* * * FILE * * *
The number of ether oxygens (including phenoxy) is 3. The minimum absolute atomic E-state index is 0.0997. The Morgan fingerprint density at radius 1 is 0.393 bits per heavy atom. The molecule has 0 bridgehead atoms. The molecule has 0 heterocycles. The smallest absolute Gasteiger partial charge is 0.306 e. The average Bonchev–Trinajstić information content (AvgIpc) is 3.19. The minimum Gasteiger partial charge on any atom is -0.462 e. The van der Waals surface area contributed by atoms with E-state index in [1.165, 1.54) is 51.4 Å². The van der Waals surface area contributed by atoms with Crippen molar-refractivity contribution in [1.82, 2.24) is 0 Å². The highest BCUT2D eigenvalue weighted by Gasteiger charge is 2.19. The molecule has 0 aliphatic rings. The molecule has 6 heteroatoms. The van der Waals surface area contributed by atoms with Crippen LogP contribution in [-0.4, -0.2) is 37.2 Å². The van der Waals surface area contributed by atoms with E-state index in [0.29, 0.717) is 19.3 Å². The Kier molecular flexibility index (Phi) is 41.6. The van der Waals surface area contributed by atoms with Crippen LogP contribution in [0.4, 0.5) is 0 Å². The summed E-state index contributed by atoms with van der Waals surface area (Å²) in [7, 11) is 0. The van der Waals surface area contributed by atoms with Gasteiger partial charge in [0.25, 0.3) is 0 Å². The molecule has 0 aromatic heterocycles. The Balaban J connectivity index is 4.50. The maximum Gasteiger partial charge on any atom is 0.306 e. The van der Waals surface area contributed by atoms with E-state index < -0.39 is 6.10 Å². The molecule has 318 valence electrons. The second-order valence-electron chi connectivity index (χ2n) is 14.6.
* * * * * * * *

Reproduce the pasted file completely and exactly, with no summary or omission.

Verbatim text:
The number of ether oxygens (including phenoxy) is 3. The minimum absolute atomic E-state index is 0.0997. The Morgan fingerprint density at radius 1 is 0.393 bits per heavy atom. The molecule has 0 bridgehead atoms. The molecule has 0 heterocycles. The smallest absolute Gasteiger partial charge is 0.306 e. The average Bonchev–Trinajstić information content (AvgIpc) is 3.19. The minimum Gasteiger partial charge on any atom is -0.462 e. The van der Waals surface area contributed by atoms with E-state index in [1.165, 1.54) is 51.4 Å². The van der Waals surface area contributed by atoms with Crippen molar-refractivity contribution in [1.82, 2.24) is 0 Å². The highest BCUT2D eigenvalue weighted by Gasteiger charge is 2.19. The molecule has 0 aliphatic rings. The molecule has 6 heteroatoms. The van der Waals surface area contributed by atoms with Crippen LogP contribution in [-0.4, -0.2) is 37.2 Å². The van der Waals surface area contributed by atoms with E-state index in [0.29, 0.717) is 19.3 Å². The Kier molecular flexibility index (Phi) is 41.6. The van der Waals surface area contributed by atoms with Crippen LogP contribution in [0.4, 0.5) is 0 Å². The summed E-state index contributed by atoms with van der Waals surface area (Å²) in [7, 11) is 0. The van der Waals surface area contributed by atoms with Gasteiger partial charge in [0.25, 0.3) is 0 Å². The molecule has 0 aromatic heterocycles. The Balaban J connectivity index is 4.50. The maximum Gasteiger partial charge on any atom is 0.306 e. The van der Waals surface area contributed by atoms with E-state index < -0.39 is 6.10 Å². The molecule has 318 valence electrons. The second-order valence-electron chi connectivity index (χ2n) is 14.6.